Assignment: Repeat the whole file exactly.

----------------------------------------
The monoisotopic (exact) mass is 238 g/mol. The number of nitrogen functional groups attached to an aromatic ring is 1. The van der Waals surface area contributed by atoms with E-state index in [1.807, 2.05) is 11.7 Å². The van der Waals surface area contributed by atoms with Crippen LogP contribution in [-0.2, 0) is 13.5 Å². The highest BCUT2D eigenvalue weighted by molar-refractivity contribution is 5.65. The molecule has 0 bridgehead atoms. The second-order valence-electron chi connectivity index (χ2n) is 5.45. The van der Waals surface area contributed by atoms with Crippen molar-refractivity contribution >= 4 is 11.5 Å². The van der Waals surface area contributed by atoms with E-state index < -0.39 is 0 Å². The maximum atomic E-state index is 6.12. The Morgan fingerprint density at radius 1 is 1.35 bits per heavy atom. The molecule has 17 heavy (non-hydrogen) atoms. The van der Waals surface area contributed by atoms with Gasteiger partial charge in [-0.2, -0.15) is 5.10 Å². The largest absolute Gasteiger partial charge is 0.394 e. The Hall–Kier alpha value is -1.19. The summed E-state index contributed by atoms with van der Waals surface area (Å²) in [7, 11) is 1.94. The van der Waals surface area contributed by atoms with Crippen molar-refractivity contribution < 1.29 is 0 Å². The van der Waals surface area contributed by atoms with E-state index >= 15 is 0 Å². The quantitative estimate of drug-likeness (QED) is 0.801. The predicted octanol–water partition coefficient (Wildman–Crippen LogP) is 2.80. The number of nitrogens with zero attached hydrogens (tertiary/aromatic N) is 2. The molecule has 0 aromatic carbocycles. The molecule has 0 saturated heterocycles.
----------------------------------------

The monoisotopic (exact) mass is 238 g/mol. The number of nitrogen functional groups attached to an aromatic ring is 1. The van der Waals surface area contributed by atoms with E-state index in [1.807, 2.05) is 11.7 Å². The van der Waals surface area contributed by atoms with Crippen LogP contribution in [-0.2, 0) is 13.5 Å². The highest BCUT2D eigenvalue weighted by molar-refractivity contribution is 5.65. The molecule has 0 bridgehead atoms. The second-order valence-electron chi connectivity index (χ2n) is 5.45. The van der Waals surface area contributed by atoms with Crippen molar-refractivity contribution >= 4 is 11.5 Å². The van der Waals surface area contributed by atoms with E-state index < -0.39 is 0 Å². The maximum atomic E-state index is 6.12. The Morgan fingerprint density at radius 1 is 1.35 bits per heavy atom. The molecule has 17 heavy (non-hydrogen) atoms. The van der Waals surface area contributed by atoms with Gasteiger partial charge in [-0.2, -0.15) is 5.10 Å². The largest absolute Gasteiger partial charge is 0.394 e. The Hall–Kier alpha value is -1.19. The summed E-state index contributed by atoms with van der Waals surface area (Å²) in [7, 11) is 1.94. The van der Waals surface area contributed by atoms with Crippen molar-refractivity contribution < 1.29 is 0 Å². The van der Waals surface area contributed by atoms with E-state index >= 15 is 0 Å². The quantitative estimate of drug-likeness (QED) is 0.801. The predicted octanol–water partition coefficient (Wildman–Crippen LogP) is 2.80. The number of nitrogens with zero attached hydrogens (tertiary/aromatic N) is 2. The molecule has 0 aromatic carbocycles. The molecule has 0 saturated heterocycles.